Arterial blood gases, Liver function tests, Relevant
investigations to assess capacity of specific organ system and
MANAGING SYSTEMIC DISEASES
Preoperative management of patients with systemic disease
• Capacity: Baseline organ function capacity should be assessed
• Optimisation: Medication, lifestyle changes, specialist referral will
improve organ capacity
• Alternative: Minimally impacting procedure, appropriate postoperative
care will improve outcomes
• Theatre preparations: Timing, teamwork, special instruments and
PREOPERATIVE ASSESSMENT IN
• In emergency surgery, the principles of preoperative assessment is the
same as in elective surgery, except that the opportunity to optimise the
condition is limited by time constraints.
• Medical assessment and treatments should be started (e.g. according
to the Advanced Trauma Life Support (ATLS) guidelines) even if there
is no time to complete those before the surgical procedure is started.
• Some risks may be reduced, but some may persist and whenever
possible these need to be explained to the patient
RISK ASSESSMENT AND CONSENT
Risk assessment and consent
• Risks: Related to the co-morbidities, anaesthesia and surgery
• Explain: Advantages, side effects, prognosis
• Language: Simple, use daily life comparisons to explain risks
• Consents: Valid consent is necessary except in life-saving
• Valid consent implies that it is given voluntarily by a competent and
informed person who is not under duress.
• In emergency situations or in an unconscious patient, consent may not
be obtained and the procedure carried out ‘in the best interests of the
THE OPERATIVE TEAM
• Ward, theatre and specialist nursing staff
• Anaesthetic and surgical teams
• Radiology, pathology involvement
• Rehabilitation and social care workers
• Specific personnel in individual cases
DUTIES OF NURSES
The preoperative holding area nurse's primary responsibility is:
• To provide information and emotional support for patients and their
• To ensure that all preoperative data have been accumulated
• To maintain patients' baseline hemodynamic statuses.
• Instructing and demonstrating exercises that will benefit the patient
ARRANGING THE THEATRE LIST
• The date, place and time of operation should be matched with
availability of personnel.
• Appropriate equipment and instruments should be made available.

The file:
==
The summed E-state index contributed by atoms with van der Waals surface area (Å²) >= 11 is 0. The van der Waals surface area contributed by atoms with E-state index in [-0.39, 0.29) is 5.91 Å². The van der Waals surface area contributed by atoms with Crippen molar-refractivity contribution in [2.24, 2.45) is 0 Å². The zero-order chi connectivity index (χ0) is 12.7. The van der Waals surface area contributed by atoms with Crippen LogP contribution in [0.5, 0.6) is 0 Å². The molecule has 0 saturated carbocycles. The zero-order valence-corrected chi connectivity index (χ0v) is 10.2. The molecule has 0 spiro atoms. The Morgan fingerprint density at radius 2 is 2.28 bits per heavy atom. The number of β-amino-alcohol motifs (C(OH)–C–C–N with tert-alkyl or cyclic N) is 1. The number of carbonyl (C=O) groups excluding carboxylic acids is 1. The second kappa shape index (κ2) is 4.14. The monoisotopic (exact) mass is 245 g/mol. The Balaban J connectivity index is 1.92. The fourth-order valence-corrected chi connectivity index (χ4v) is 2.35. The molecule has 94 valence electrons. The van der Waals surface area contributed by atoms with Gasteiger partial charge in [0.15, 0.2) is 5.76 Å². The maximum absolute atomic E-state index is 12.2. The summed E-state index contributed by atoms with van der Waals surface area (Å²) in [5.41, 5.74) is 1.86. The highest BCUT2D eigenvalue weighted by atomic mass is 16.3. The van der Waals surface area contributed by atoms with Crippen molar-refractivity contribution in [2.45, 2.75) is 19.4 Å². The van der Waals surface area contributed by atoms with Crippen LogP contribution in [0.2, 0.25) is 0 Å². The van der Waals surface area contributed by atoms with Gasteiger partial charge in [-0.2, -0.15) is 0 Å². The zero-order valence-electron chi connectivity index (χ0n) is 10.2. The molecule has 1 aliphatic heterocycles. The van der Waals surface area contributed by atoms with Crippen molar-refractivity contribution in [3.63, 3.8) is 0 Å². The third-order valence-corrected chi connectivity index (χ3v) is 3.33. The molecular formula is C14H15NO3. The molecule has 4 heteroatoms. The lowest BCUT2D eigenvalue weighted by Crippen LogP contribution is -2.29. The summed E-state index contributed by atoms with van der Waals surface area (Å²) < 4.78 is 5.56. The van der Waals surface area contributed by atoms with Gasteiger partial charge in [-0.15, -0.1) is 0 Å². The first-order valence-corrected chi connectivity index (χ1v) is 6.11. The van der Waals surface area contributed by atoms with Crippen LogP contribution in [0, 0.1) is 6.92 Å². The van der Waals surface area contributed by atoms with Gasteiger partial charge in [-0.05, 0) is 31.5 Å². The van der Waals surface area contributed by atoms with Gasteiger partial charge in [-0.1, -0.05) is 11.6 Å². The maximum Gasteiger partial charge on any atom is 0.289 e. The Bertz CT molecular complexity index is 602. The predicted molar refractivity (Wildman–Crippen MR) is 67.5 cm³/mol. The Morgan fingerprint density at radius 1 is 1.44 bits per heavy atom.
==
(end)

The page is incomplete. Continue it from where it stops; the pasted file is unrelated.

• The operating list should be distributed as early as possible to all
staff who are involved in making the list run smoothly.
• Prioritise patients, e.g. children and diabetic patients should be placed
at the beginning of the list; life- and limb-threatening surgery should
take priority; cancer patients need to be treated early.
Nil by mouth and regular medications
• Patients are advised not to take solids within 6 hours and clear
fluids (isotonic drinks and water) within 2 hours before
anaesthetic to avoid the risk of acid aspiration syndrome. Infants
are allowed a clear drink up to 2 hours, mother's milk up to 3
hours and cow or formula milk up to 6 hours before anaesthetic.
• Patients can continue to take their specified routine medications
with sips of water in the nil by mouth period.
• Continue medication over the perioperative period, especially drugs
for hypertension, ischaemic heart disease and bronchodilators.
• Give patients on oral steroid therapy intravenous hydrocortisone.
• Stop oral warfarin anticoagulation 3-4 days preoperatively and check
the prothrombin time prior to surgery. If the prothrombin time remains
unacceptably high, the patient may require an infusion of fresh frozen
• Those on warfarin who have had a life-threatening thrombotic episode
(e.g. pulmonary embolus) within the previous 3 months should be
switched to heparin intravenously until 6h before surgery; the heparin
can usually be recommenced 4h after surgery.
• The anticipated outcome of preoperative preparation is a patient who
is informed about the surgical course, and copes with it successfully.
The goal is to decrease complications and promote recovery.
• When patients are adequately prepared psychologically and
physically, and policies and guidelines have been followed, the risk of
postoperative complications should be low, leading to a quick